Modeling of Inclusion by Genetic Algorithms: Application to the Beta-Cyclodextrin and Triphenylphosphine

Modeling of Inclusion by Genetic Algorithms: Application to the Beta-Cyclodextrin and Triphenylphosphine

Reda Mohamed Hamou (Department of Computer Science, Dr. Moulay Tahar University of Saïda, Saïda, Algeria), Abdelmalek Amine (Department of Computer Science, Dr. Moulay Tahar University of Saïda, Saïda, Algeria), Ali Rahmouni (Department of Chemistry, Dr. Moulay Tahar University of Saïda, Saïda, Algeria), Ahmed Chaouki Lokbani (Department of Computer Science, Dr. Moulay Tahar University of Saïda, Saïda, Algeria) and Michel Simonet (TIMC Laboratory, Joseph Fourier University of Grenoble, Grenoble, France)
DOI: 10.4018/ijcce.2013010103
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Abstract

The Cyclodextrins are of particular interest and importance in the field of inclusion and the formation of molecular complex. The aim of this work is to search by various techniques, among others: the molecular docking, the inclusion techniques, and complexations (Tail-Thread, Thread-Thread, Tail-Tail) of conformations (geometric parameters) to form inclusion complexes of beta-cyclodextrin with triphenylphosphine using an evolutionary optimization method in this case the Genetic Algorithms. The results are satisfactory. Software was designed to find an elite generation that represents the most stable complexes (minimum energy). This energy has been a determining factor and was chosen as fitness function (fitness) of the genetic algorithm.
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Problematic And State Of The Art

In 1891, Villiers isolated for the first time a group of non-reducing oligosaccharides from the enzymatic degradation of starch by an amylase (cyclodextrin glucosyl transferase) produced by different bacilli. Villiers was isolated 3g of a crystalline substance ((C6H10O5)2 3H2O) from the digestion of 1 g of starch by a strain of micro-organisms. The products obtained have physicochemical characteristics similar to those of cellulose, so he dubs “cellulosines.” They are also called dextrins. Schardinger, 20 years later isolated the microbial strain responsible for the formation of these “cellulosines,” he calls Bacillus macerans and describes the mode of purification and preparation of these oligosaccharides. It also highlights the capacity of these dextrins to form specific adducts with di-iodine molecules. The distinction between the α-dextrin and β-dextrin is due to their difference in the crystalline complexes formed with iodine. The complex of α-dextrin is gray-green, while that formed by the β-dextrin is red-brown.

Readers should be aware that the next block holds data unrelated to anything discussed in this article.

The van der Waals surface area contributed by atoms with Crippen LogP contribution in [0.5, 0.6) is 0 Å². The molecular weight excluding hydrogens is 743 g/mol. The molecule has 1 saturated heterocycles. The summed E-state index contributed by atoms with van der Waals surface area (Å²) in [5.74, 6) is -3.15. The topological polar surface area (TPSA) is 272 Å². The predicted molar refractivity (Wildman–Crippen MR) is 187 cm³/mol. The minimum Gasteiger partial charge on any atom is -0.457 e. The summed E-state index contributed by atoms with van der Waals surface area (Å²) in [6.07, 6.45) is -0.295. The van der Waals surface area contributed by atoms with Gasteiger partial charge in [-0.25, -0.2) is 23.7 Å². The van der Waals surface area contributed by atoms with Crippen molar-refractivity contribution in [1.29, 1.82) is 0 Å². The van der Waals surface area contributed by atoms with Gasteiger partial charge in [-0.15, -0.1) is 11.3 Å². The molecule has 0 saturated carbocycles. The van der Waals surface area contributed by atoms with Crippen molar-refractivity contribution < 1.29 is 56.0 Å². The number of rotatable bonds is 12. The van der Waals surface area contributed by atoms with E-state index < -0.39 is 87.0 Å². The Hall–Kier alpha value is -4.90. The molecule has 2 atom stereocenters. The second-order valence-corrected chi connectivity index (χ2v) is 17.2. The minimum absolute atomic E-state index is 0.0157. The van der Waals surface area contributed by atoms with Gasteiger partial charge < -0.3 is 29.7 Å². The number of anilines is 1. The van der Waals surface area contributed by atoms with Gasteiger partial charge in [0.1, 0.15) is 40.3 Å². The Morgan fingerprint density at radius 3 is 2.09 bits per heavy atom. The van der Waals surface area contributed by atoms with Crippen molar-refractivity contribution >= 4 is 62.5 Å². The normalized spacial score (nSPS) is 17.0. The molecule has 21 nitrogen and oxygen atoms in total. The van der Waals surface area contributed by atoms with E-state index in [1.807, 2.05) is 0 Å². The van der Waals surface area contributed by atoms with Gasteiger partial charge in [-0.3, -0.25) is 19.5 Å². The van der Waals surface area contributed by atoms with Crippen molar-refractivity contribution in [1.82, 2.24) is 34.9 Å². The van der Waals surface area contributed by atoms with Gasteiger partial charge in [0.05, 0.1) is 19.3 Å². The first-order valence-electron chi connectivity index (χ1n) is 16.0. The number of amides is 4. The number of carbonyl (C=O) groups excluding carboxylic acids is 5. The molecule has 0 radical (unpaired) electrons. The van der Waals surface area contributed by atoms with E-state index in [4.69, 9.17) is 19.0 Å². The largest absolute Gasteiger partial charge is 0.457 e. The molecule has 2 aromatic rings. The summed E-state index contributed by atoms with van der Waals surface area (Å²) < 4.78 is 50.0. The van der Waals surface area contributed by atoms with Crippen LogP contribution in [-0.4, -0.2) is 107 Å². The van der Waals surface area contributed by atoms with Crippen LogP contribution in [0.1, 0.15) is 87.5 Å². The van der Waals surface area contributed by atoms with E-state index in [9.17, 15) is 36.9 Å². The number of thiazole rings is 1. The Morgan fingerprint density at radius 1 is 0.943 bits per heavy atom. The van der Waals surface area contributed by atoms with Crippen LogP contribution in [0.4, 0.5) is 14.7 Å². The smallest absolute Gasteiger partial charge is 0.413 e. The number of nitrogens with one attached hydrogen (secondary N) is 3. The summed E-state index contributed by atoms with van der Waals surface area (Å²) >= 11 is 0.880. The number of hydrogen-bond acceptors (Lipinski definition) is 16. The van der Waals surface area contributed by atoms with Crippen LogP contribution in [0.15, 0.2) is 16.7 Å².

It was in 1932 that Prigsheim and his team demonstrate that these products have the property to form complexes with organic molecules. French, Cramer, and Freudenberg also contributed greatly to the knowledge of cyclodextrins and elucidation of their structure during the year 30-40. Freudenberg and his team demonstrate when these oligosaccharides are composed of a chain of n units to Dglucopyranosidiques, the main fraction containing alpha and beta-cyclodextrin (with units 6 and 7 respectively). Similarly the postulate in the ability of cyclodextrins to form inclusion compounds is set. This same team discovered in 1948 the γ-cyclodextrin (composed to 8 glucose units) and determines its structure completely (Freudenberg, 1953).

In early 1950, teams of French and Cramer studied extensively the enzymatic production of cyclodextrins, their purification, and physicochemical characterizations.

Property of cyclodextrins to form inclusion complexes became the subject of intensive study, in particular by the team Cramer (1957). Thus the first patent on the application of cyclodextrins for the formatting of a compound with biological activity was filed in 1953 (Freudenberg, 1953). From that moment, a recrudescence of the study of cyclodextrins, both in terms of their industrial production, as the exploitation of their properties, their chemical modifications or alternatively, their application areas (Duchêne, 1991).

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